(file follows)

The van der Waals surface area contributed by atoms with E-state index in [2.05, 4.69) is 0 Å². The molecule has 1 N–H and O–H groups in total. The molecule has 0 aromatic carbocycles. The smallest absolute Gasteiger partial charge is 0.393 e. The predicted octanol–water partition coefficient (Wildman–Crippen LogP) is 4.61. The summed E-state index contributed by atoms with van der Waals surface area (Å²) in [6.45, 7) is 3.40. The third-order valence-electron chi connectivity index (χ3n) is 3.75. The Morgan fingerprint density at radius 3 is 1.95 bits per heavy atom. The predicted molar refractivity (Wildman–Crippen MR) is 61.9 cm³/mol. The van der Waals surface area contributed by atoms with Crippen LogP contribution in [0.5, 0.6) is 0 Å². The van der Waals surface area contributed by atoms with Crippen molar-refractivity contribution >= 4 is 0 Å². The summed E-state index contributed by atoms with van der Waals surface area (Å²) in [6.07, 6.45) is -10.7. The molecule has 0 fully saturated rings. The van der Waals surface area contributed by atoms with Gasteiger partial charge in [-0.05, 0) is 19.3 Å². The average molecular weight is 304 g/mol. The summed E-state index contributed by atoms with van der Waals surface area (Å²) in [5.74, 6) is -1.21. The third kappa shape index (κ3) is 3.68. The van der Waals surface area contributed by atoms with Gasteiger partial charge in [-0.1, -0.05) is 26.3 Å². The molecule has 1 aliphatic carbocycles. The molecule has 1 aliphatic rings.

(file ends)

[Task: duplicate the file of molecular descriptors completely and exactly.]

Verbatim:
The van der Waals surface area contributed by atoms with E-state index in [2.05, 4.69) is 0 Å². The molecule has 1 N–H and O–H groups in total. The molecule has 0 aromatic carbocycles. The smallest absolute Gasteiger partial charge is 0.393 e. The predicted octanol–water partition coefficient (Wildman–Crippen LogP) is 4.61. The summed E-state index contributed by atoms with van der Waals surface area (Å²) in [6.45, 7) is 3.40. The third-order valence-electron chi connectivity index (χ3n) is 3.75. The Morgan fingerprint density at radius 3 is 1.95 bits per heavy atom. The predicted molar refractivity (Wildman–Crippen MR) is 61.9 cm³/mol. The van der Waals surface area contributed by atoms with Crippen LogP contribution in [0.5, 0.6) is 0 Å². The van der Waals surface area contributed by atoms with Crippen molar-refractivity contribution >= 4 is 0 Å². The summed E-state index contributed by atoms with van der Waals surface area (Å²) in [6.07, 6.45) is -10.7. The molecule has 0 fully saturated rings. The van der Waals surface area contributed by atoms with Gasteiger partial charge in [-0.05, 0) is 19.3 Å². The average molecular weight is 304 g/mol. The summed E-state index contributed by atoms with van der Waals surface area (Å²) in [5.74, 6) is -1.21. The third kappa shape index (κ3) is 3.68. The van der Waals surface area contributed by atoms with Gasteiger partial charge in [-0.1, -0.05) is 26.3 Å². The molecule has 1 aliphatic carbocycles. The molecule has 1 aliphatic rings.